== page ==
Film News

VOTD: Catherine Hardwicke, Nisha Ganatra, Nicole Holofcener, Shira Piven & Anne Fletcher Interview to Direct a Hollywood Blockbuster

Yesterday was National Women’s Equality Day, and in recognition of that the women of Broadway posed as Rosie the Riveter all across social media.  I’m a little late the party, but for my own small part on this, the day after National Women’s Equality Day, I’ll direct you to this recent Funny or Die video:

http://www.funnyordie.com/videos/de5cb041f6/can-you-make-it-go-boom?_cc=__d___&_ccid=qocc08.ntqryr

Statistical report after statistical report confirms that Hollywood is run by affluent white guys (surprise, surprise), and as such the people hired to produce, direct, write and/or star in the biggest American movies and TV shows are predominantly of the white guy persuasion.  In some areas, things are slowly getting better, in other areas they aren’t.  Of particular concern has been the near complete lack of women getting the opportunity to direct live-action big budget movies.  Every couples of months some new list is published (like this one and this one and this one) suggesting so-and-so female director for the high profile job of the moment (e.g., Wonder Woman, Captain Marvel), online commentators clearly attempting to advance the cause and present Hollywood-types with lists of qualified female candidates.  However, such lists always carry the caveat that they’re written under the assumption that any of the women listed are actually interested in the job.  That’s a pretty huge assumption to make, although Jurassic World Colin Trevorrow recently discovered it’s dangerous to assume women aren’t interested in those types of job.

Still, some of the women who end up on such lists are, in fact, not interested in making either those kinds of movies (comic books, insane action, etc.) or having their unique vision for the material diluted by a corporate structure which favors the producer over the filmmaker (as was Ava DuVernay’s reason for pre-emptively walking from Black Panther).  Lake Bell is one such female director who’s landed on many a list, thanks to her directorial debut, 2013’s In a World, various episodes of Adult Swim’s Children’s Hospital, and an upcoming Jeff Bridges movie she’ll helm.   However, she recently told More magazine, “If I campaign to direct some humongous studio picture, it will take me years, and that takes away from the five other projects I want to write and direct and make with my friends.  To me, it’s just not as sexy as making what you want with the people you want and not having to operate in fear. No creativity is ever birthed through a canal of fear.”  Counter to that, Punisher: War Zone‘s Lexi Alexander is so in love with the brilliant Kamala Khan version of Ms. Marvel in the comics right now she joked on Twitter that she’d direct a Ms. Marvel movie for free.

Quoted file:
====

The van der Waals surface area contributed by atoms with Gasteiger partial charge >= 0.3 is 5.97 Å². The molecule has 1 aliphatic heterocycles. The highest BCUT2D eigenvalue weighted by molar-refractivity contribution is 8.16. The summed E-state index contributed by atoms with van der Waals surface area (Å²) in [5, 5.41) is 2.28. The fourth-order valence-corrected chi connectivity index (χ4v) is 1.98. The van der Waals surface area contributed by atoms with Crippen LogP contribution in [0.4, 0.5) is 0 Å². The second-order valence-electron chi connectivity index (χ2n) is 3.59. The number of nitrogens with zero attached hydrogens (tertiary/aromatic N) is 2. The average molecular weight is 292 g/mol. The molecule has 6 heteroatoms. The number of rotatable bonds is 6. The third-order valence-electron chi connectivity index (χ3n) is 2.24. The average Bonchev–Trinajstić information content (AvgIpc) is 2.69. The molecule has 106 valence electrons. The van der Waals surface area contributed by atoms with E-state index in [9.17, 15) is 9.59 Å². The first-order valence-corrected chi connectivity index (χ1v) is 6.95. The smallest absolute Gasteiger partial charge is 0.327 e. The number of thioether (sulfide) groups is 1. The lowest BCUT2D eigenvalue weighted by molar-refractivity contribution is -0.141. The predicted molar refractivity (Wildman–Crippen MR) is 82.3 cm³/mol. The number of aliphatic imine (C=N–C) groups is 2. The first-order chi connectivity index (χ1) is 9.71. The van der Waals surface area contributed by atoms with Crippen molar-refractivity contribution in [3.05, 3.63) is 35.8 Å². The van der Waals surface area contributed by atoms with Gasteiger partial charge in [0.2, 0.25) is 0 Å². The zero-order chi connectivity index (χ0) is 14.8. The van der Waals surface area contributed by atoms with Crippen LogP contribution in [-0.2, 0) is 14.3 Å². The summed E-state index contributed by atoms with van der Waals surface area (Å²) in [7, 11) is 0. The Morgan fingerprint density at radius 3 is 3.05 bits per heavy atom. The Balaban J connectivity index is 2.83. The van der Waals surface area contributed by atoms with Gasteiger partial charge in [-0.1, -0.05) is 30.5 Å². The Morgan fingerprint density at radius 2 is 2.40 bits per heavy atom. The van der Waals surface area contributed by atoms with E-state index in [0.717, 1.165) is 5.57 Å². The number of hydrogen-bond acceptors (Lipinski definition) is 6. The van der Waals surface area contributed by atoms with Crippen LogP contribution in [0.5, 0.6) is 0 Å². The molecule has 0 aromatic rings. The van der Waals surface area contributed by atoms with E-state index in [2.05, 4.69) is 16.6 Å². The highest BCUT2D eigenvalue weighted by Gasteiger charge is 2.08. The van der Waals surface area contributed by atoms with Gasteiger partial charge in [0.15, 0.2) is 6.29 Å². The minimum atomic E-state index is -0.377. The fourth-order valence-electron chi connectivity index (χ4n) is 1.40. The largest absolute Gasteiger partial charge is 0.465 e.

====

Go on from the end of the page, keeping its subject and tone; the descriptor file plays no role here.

What’s interesting about the Funny or Die video is that it actually gathered together many of the female directors who end up on the various lists I mentioned and showed them having a bit of fun, play-acting every female director’s nightmare pitch scenario in which casually sexist white male studio suits have no clear idea what they want or are too stupid to clearly communicate what they want.  The women featured in the video are Catherine Hardwicke (the first Twilight movie), Nisha Ganatra (multiple indie movies before directing 3 episodes of Amazon Prime’s Transparent), Nicole Holofcener (Friends With Money, Please Give and most recently Enough Said), Shira Piven (Welcome to Me) and Anne Fletcher (choreographer-turned director responsible for 27 Dresses, The Proposal, The Guilt Trip and Hot Pursuit).  Bringing his signature New Girl bravado to the part of the head white studio suit was Max Greenfield.